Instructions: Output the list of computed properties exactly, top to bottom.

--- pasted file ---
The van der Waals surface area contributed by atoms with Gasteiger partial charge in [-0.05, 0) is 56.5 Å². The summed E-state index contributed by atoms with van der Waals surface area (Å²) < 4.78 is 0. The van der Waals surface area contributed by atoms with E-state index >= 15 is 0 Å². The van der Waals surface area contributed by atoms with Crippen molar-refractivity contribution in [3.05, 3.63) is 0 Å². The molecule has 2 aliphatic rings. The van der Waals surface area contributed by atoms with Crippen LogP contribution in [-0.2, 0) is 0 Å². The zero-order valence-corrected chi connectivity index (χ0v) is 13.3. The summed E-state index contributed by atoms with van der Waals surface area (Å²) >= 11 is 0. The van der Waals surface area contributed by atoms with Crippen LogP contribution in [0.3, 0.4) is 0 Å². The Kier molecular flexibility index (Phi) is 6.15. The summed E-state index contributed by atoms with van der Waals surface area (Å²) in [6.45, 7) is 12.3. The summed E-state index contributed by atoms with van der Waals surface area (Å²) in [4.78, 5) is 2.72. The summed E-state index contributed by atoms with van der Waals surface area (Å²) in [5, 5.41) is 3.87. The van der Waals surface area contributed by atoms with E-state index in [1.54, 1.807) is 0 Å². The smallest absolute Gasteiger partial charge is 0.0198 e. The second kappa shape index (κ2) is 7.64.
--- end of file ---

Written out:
The van der Waals surface area contributed by atoms with Gasteiger partial charge in [-0.05, 0) is 56.5 Å². The summed E-state index contributed by atoms with van der Waals surface area (Å²) < 4.78 is 0. The van der Waals surface area contributed by atoms with E-state index >= 15 is 0 Å². The van der Waals surface area contributed by atoms with Crippen molar-refractivity contribution in [3.05, 3.63) is 0 Å². The molecule has 2 aliphatic rings. The van der Waals surface area contributed by atoms with Crippen LogP contribution in [-0.2, 0) is 0 Å². The zero-order valence-corrected chi connectivity index (χ0v) is 13.3. The summed E-state index contributed by atoms with van der Waals surface area (Å²) >= 11 is 0. The van der Waals surface area contributed by atoms with Crippen LogP contribution in [0.3, 0.4) is 0 Å². The Kier molecular flexibility index (Phi) is 6.15. The summed E-state index contributed by atoms with van der Waals surface area (Å²) in [6.45, 7) is 12.3. The summed E-state index contributed by atoms with van der Waals surface area (Å²) in [4.78, 5) is 2.72. The summed E-state index contributed by atoms with van der Waals surface area (Å²) in [5, 5.41) is 3.87. The van der Waals surface area contributed by atoms with E-state index in [1.54, 1.807) is 0 Å². The smallest absolute Gasteiger partial charge is 0.0198 e. The second kappa shape index (κ2) is 7.64.